According to Renesys, all of Syria's 84 IP address blocks are unreachable. The company's traceroutes identified five networks that use Syrian-registered IP space and host Syrian content, but these traces lead Tata Communications and offshore destinations. "[These networks] perhaps [are] not subject to whatever killswitch was thrown today within Syria," Renesys wrote in a blog post.
Akamai confirmed the Renesys report and published a traffic chart that visualizes the sudden traffic drop at 10:26 UTC/GMT.
Arbor networks also documented the shutdown of Syria's Internet with a similar characteristic as the shutdown of the Internet in Egypt in January 2011. Egypt was offline nearly seven days back then.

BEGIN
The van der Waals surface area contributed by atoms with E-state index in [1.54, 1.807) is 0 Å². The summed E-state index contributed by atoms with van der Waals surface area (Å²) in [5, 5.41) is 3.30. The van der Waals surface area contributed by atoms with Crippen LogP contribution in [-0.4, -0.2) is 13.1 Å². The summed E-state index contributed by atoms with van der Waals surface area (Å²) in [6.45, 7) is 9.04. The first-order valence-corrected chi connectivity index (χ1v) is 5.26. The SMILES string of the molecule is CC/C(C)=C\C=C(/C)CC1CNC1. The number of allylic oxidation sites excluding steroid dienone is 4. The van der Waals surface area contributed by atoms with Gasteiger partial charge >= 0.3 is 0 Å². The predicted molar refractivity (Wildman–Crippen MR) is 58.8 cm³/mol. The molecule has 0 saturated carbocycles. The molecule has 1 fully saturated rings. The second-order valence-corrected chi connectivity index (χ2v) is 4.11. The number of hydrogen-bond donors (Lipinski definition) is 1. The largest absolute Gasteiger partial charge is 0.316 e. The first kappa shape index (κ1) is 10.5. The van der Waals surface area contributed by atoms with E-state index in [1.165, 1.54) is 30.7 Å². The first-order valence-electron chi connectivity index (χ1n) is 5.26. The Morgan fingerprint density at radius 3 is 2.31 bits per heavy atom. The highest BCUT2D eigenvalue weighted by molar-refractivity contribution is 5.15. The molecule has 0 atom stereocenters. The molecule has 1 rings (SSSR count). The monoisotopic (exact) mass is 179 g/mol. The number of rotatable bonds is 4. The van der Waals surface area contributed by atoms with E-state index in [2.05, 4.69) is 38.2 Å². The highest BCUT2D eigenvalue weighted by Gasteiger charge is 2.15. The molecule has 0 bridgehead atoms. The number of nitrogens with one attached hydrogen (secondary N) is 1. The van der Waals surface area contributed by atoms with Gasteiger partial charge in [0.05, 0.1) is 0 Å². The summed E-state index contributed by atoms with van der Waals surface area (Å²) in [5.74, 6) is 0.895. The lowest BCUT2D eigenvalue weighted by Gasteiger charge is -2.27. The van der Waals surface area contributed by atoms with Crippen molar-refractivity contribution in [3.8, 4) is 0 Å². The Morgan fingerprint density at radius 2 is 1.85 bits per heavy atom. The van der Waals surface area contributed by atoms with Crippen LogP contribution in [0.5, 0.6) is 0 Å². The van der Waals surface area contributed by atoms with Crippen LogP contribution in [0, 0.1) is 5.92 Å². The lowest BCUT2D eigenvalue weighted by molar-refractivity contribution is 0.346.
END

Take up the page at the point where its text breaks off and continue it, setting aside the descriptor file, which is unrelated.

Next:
Contact Us for News Tips, Corrections and Feedback
They would then either trace the leaders and "disappear" them, or trick the followers into installing spywares onto their computers, and use other sabotages.
As a result, some of the rebels that were interviewed admitted that they were afraid of using the internet, and attempted to counter-act the espionage, such as contacting western security firms to assist in identifying and stopping the new spywares.
The Syrian war isn't just a war. It's also a major cyberwar, with each side trying to gain the advantage over the other.
Most obvious one: The Syrian government got tired of playing Mr. Hacker and decided to play Mr. Shutdown_Everything
WWI: Trench Warfare
WWIII: Cyber Warfare
Makes me wonder what they will think up next.